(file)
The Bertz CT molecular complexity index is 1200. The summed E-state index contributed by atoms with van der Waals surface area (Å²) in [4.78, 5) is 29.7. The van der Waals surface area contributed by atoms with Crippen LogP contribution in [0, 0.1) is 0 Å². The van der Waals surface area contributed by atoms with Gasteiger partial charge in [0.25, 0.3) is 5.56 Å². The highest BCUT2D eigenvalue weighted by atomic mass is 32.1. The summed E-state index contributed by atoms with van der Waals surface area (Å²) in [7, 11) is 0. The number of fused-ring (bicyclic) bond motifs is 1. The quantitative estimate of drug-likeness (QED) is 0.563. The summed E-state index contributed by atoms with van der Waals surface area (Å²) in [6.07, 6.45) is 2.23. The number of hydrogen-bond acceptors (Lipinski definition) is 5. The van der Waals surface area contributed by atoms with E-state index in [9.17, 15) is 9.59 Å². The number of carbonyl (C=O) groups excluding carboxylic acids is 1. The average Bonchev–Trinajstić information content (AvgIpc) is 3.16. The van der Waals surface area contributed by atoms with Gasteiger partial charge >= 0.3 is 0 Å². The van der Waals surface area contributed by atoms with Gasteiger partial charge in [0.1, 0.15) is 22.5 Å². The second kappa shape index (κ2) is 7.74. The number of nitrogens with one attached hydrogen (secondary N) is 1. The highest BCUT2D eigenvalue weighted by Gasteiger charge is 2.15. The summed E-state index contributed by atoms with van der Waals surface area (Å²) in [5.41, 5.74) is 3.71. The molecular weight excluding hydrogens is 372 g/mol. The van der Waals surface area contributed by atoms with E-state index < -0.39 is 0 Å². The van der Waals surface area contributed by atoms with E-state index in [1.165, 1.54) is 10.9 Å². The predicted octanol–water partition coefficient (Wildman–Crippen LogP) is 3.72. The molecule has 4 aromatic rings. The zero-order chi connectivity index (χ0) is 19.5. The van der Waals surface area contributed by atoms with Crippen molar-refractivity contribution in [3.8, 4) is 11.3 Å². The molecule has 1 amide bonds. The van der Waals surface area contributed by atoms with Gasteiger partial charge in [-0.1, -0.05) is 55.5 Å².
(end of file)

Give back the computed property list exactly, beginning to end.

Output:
The Bertz CT molecular complexity index is 1200. The summed E-state index contributed by atoms with van der Waals surface area (Å²) in [4.78, 5) is 29.7. The van der Waals surface area contributed by atoms with Crippen LogP contribution in [0, 0.1) is 0 Å². The van der Waals surface area contributed by atoms with Gasteiger partial charge in [0.25, 0.3) is 5.56 Å². The highest BCUT2D eigenvalue weighted by atomic mass is 32.1. The summed E-state index contributed by atoms with van der Waals surface area (Å²) in [7, 11) is 0. The number of fused-ring (bicyclic) bond motifs is 1. The quantitative estimate of drug-likeness (QED) is 0.563. The summed E-state index contributed by atoms with van der Waals surface area (Å²) in [6.07, 6.45) is 2.23. The number of hydrogen-bond acceptors (Lipinski definition) is 5. The van der Waals surface area contributed by atoms with E-state index in [9.17, 15) is 9.59 Å². The number of carbonyl (C=O) groups excluding carboxylic acids is 1. The average Bonchev–Trinajstić information content (AvgIpc) is 3.16. The van der Waals surface area contributed by atoms with Gasteiger partial charge >= 0.3 is 0 Å². The van der Waals surface area contributed by atoms with Gasteiger partial charge in [0.1, 0.15) is 22.5 Å². The second kappa shape index (κ2) is 7.74. The number of nitrogens with one attached hydrogen (secondary N) is 1. The highest BCUT2D eigenvalue weighted by Gasteiger charge is 2.15. The summed E-state index contributed by atoms with van der Waals surface area (Å²) in [5.41, 5.74) is 3.71. The molecular weight excluding hydrogens is 372 g/mol. The van der Waals surface area contributed by atoms with E-state index < -0.39 is 0 Å². The van der Waals surface area contributed by atoms with E-state index in [1.165, 1.54) is 10.9 Å². The predicted octanol–water partition coefficient (Wildman–Crippen LogP) is 3.72. The molecule has 4 aromatic rings. The zero-order chi connectivity index (χ0) is 19.5. The van der Waals surface area contributed by atoms with Crippen molar-refractivity contribution in [3.8, 4) is 11.3 Å². The molecule has 1 amide bonds. The van der Waals surface area contributed by atoms with Gasteiger partial charge in [-0.1, -0.05) is 55.5 Å².